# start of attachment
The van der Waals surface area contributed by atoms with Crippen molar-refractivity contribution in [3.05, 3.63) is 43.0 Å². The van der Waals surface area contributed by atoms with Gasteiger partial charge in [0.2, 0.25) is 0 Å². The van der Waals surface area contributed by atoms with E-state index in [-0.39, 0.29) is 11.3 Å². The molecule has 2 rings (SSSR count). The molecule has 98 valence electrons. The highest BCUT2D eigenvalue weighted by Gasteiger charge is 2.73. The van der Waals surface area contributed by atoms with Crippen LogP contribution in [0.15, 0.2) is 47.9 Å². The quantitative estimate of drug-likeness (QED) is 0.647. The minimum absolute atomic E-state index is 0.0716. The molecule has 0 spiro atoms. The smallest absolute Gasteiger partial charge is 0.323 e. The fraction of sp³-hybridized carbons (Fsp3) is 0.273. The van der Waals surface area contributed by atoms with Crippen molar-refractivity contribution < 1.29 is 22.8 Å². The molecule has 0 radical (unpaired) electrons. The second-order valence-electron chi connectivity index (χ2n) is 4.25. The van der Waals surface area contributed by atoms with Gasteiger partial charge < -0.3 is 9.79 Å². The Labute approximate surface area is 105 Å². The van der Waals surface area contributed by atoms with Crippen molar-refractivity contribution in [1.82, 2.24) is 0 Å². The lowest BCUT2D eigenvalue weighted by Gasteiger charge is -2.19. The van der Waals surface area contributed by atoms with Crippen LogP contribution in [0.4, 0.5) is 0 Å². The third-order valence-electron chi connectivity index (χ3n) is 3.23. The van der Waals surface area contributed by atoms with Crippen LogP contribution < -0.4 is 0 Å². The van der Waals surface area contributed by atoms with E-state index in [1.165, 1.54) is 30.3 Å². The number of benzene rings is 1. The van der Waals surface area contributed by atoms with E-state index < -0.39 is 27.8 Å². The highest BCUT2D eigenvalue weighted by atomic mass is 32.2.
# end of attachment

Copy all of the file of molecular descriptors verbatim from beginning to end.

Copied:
The van der Waals surface area contributed by atoms with Crippen molar-refractivity contribution in [3.05, 3.63) is 43.0 Å². The van der Waals surface area contributed by atoms with Gasteiger partial charge in [0.2, 0.25) is 0 Å². The van der Waals surface area contributed by atoms with E-state index in [-0.39, 0.29) is 11.3 Å². The molecule has 2 rings (SSSR count). The molecule has 98 valence electrons. The highest BCUT2D eigenvalue weighted by Gasteiger charge is 2.73. The van der Waals surface area contributed by atoms with Crippen LogP contribution in [0.15, 0.2) is 47.9 Å². The quantitative estimate of drug-likeness (QED) is 0.647. The minimum absolute atomic E-state index is 0.0716. The molecule has 0 spiro atoms. The smallest absolute Gasteiger partial charge is 0.323 e. The fraction of sp³-hybridized carbons (Fsp3) is 0.273. The van der Waals surface area contributed by atoms with Crippen molar-refractivity contribution < 1.29 is 22.8 Å². The molecule has 0 radical (unpaired) electrons. The second-order valence-electron chi connectivity index (χ2n) is 4.25. The van der Waals surface area contributed by atoms with Gasteiger partial charge < -0.3 is 9.79 Å². The Labute approximate surface area is 105 Å². The van der Waals surface area contributed by atoms with Crippen molar-refractivity contribution in [1.82, 2.24) is 0 Å². The lowest BCUT2D eigenvalue weighted by Gasteiger charge is -2.19. The van der Waals surface area contributed by atoms with Crippen LogP contribution in [0.4, 0.5) is 0 Å². The third-order valence-electron chi connectivity index (χ3n) is 3.23. The van der Waals surface area contributed by atoms with Crippen LogP contribution < -0.4 is 0 Å². The van der Waals surface area contributed by atoms with E-state index in [1.165, 1.54) is 30.3 Å². The number of benzene rings is 1. The van der Waals surface area contributed by atoms with E-state index < -0.39 is 27.8 Å². The highest BCUT2D eigenvalue weighted by atomic mass is 32.2.